“Development ke naam pe hum ko khatam karahi hai ye sarkaar. (The government wants to finish us in the name of development,” said Ravindra, a 33-year-old activist, fighting to save his home from being taken away for corporate projects in the Aarey Colony, Mumbai.
The fate of over 2,000 tribal families including Ravindra’s is undecided. Many others like him believe that they are being made pawns in the process of furthering corporate projects by the Devendra Fadnavis government in the state.
Speaking to Newsclick, Amrita Bhattacharjee, activist with the Aarey forest movement, explained, “Multiple projects have come up in the Aarey region. The projects are affecting over 27 hamlets in the area. These projects include the Mumbai Metro Rail Corporation project, the car shed project, and another project sanctioned by the Force One Group. The plans, if successful, are likely to affect over 2,000 families.”
The BJP-led government is set to open buffer zones around national parks, tribal lands and private forest lands for construction activities in what comes across as a move directed to benefit a cluster of industrialists.
After much criticism against utilising Aarey land for housing purposes, the Maharashtra Housing and Area Development Authority (MHADA) has floated tenders worth Rs 3,500 crore to construct houses for rehabilitating slum dwellers from Maroshi in Andheri and for tribals from Sanjay Gandhi National Park.
According to the tenders, the tribals will be relocated to two-storey structures, which will have a courtyard, while the slum dwellers will be shifted to tenements of multi-storeyed buildings.
According to the tender documents, 43-acre land will also be used for tribal housing, which will have 300 sq ft space for each unit with an open courtyard and individual terrace.
The Brihanmumbai Municipal Corporation’s (BMC’s) development plan (DP) 2034 has earmarked land inside Aarey Milk Colony for rehabilitation of tribals, and it has permitted the rehabilitation of tribals and Aarey’s slum inhabitants under MHADA and Slum Rehabilitation Authority (SRA) redevelopment schemes. There are approximately 13,486 slum hutments and 1,795 tribal families in the area, as per SRA’s records. The proposed plan hopes to rehabilitate tribals of SGNP who have lived there since 1856.
Tribals on the ground suggest otherwise. Speaking to Newsclick, Ravindra added, “Saalon se humari pushte yahan reh rahi hai, iss zameen ko apna ghar kehte aaye hain, iss ghar main log humse humari zameen cheenana chahte hai. (My family has been living on this land, and has been calling it home. Now, they want to take it all away from us.) First, in the name of the milk production, now in the name of the Mumbai Metro Rail Corporation project.”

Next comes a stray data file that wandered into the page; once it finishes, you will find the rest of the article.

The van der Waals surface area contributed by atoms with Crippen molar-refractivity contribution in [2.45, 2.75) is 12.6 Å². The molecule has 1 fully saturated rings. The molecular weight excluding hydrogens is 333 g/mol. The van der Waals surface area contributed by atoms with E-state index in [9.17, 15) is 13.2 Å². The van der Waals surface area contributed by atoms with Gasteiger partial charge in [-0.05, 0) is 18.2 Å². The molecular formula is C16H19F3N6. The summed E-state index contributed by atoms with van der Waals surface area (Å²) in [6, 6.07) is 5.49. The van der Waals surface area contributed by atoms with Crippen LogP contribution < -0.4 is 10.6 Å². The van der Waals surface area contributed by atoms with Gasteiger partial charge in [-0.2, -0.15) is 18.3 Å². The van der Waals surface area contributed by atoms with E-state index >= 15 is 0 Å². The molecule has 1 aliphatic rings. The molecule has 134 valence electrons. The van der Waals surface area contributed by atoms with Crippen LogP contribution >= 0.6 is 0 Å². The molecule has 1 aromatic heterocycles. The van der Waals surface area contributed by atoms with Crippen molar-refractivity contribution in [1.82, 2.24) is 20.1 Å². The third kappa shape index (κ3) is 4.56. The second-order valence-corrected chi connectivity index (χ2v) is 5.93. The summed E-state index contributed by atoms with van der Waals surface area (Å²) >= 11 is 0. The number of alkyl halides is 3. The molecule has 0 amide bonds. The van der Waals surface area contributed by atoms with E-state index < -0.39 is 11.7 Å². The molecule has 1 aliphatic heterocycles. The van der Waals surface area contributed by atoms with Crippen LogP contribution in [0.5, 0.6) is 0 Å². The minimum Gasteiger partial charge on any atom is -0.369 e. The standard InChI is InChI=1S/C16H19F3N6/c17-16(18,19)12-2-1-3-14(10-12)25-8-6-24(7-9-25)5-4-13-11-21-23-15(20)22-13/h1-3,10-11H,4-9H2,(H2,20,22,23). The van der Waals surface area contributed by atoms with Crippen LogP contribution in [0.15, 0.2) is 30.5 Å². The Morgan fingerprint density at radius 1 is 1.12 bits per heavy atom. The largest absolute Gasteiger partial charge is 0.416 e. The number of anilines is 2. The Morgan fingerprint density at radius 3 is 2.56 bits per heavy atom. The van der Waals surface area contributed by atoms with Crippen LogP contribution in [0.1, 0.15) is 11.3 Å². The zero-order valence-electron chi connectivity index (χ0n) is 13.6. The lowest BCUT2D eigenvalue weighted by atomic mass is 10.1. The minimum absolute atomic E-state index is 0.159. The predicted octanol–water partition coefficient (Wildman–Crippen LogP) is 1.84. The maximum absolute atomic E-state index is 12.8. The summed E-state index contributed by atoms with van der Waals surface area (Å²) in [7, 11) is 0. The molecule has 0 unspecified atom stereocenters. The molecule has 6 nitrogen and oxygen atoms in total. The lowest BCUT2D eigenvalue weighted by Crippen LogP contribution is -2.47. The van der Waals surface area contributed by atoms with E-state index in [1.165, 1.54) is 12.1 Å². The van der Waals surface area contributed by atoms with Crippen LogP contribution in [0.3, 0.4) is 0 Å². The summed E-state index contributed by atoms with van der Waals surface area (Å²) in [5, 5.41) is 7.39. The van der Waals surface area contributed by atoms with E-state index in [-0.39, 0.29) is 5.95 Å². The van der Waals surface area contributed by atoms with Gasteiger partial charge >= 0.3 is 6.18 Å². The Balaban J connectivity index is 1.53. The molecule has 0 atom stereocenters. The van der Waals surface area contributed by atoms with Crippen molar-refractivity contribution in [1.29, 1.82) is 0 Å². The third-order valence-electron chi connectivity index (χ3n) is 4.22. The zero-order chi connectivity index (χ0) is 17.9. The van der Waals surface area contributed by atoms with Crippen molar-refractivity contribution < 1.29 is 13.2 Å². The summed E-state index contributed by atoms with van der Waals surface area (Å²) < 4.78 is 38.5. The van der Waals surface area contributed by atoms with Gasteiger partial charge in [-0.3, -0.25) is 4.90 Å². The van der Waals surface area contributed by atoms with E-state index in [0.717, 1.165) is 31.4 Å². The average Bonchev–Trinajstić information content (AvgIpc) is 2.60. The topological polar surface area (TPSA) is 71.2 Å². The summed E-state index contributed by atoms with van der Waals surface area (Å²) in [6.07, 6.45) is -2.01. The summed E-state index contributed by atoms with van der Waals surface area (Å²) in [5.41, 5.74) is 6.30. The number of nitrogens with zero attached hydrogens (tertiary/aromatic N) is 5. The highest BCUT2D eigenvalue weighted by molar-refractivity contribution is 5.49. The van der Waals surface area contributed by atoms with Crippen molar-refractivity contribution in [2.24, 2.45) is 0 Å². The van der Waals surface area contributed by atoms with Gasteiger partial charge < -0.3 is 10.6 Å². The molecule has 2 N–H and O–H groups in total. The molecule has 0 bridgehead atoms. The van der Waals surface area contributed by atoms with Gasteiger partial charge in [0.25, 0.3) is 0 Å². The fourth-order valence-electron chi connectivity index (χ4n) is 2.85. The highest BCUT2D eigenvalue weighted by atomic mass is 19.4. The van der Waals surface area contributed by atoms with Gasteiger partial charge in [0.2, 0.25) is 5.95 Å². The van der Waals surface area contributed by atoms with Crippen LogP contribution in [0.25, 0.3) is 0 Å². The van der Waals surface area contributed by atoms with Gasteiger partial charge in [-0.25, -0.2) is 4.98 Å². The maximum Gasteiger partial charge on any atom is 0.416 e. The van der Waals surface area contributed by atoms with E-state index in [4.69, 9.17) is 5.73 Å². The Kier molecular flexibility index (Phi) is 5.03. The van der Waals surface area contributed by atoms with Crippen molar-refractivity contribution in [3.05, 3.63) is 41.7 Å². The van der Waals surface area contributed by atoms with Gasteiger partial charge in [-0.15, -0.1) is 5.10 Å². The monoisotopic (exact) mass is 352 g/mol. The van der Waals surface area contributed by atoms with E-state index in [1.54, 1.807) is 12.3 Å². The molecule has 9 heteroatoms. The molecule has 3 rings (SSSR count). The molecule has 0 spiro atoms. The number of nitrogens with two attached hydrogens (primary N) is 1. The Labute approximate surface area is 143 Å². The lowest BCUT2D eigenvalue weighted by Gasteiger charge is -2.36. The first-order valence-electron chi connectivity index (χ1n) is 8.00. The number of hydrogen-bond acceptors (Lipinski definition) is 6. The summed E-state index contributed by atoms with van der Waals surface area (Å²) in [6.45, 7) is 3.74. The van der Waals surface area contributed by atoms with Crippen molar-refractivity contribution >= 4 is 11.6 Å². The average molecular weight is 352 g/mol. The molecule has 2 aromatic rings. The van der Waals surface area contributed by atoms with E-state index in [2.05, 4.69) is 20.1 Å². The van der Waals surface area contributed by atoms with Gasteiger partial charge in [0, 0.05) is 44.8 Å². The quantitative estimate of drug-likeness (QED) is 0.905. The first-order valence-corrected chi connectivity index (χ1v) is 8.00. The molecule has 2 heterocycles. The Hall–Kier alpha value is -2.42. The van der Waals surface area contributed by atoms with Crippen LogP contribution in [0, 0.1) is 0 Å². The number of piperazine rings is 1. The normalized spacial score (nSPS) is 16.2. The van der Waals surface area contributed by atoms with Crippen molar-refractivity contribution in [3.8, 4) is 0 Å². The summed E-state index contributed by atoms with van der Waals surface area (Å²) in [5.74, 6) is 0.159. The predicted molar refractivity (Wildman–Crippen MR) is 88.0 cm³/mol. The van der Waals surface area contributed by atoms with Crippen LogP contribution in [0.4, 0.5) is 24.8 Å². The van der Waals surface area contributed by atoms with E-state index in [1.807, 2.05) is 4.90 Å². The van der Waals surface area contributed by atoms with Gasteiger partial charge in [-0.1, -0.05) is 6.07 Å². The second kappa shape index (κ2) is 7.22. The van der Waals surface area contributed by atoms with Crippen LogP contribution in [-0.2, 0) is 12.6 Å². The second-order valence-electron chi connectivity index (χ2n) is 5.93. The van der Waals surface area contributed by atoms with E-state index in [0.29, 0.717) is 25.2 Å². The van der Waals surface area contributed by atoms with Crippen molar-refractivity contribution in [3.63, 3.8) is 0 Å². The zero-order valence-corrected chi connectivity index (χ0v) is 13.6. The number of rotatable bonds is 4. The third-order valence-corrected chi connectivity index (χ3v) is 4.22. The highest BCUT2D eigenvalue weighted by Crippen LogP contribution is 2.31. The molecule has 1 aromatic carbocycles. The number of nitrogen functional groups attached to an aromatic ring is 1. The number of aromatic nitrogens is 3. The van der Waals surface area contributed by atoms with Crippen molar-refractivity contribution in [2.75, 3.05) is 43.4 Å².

He added, “Over 2,300 families are being affected all in the name of development. If the question is indeed of development, then why is the government not helping in the development of the agriculture we do? Why are they so keen on shunning us out from our land?”
Asha Bhoye, a resident of the colony said, “Main yahan salon se kheti karti thi, bhaji lagati hi, fal likali thi, mera nariyal ka jhaad idhar hi hai, ab sarkaar humara compound maarli, abhi tak humre illaake ka survey bhi nahi hua hai, humare ghar ka zameen ka kuch pata nahi chal pa raha hai. (I have been earning my livelihood through the produce here, with fruits and vegetables, and now the Mumbai Rail Corporation has taken our compound. I have no idea what’s happening to my land.)”
In addition, about the question of livelihood and the ecologically sensitive nature of the issue, Amrita highlighted that previously, the Maharashtra government had stated that they are evicting slum dwellers from the Haripur slum.
She added, “The tribals have been put into small SRA flats where they feel claustrophobic since they have always lived out in the open.”
Yash Marwa, Aarey forest activist said, “Neither the old plans nor the newer plans take care of tribals, kolis, agris and East Indians. It's important for Mumbai to pass the mic instead of choking them with our development model.”
The case of the tribals is currently being discussed in the Mumbai High Court. Its next hearing is scheduled to take place in January. The blatant acquisition of the tribal land along with the manipulations of the processes by the state, highlight the extent of the violations of the Forest Rights Act as well as the Constitution.
Previously, in September this year, Aarey locals led a massive campaign to stop deforestation in the region, bringing the issue in spotlight. In September, as a major setback to the movement, The National Green Tribunal’s (NGT) principal bench in New Delhi had directed the withdrawal of the case challenging construction of the metro car shed over 13-acre land.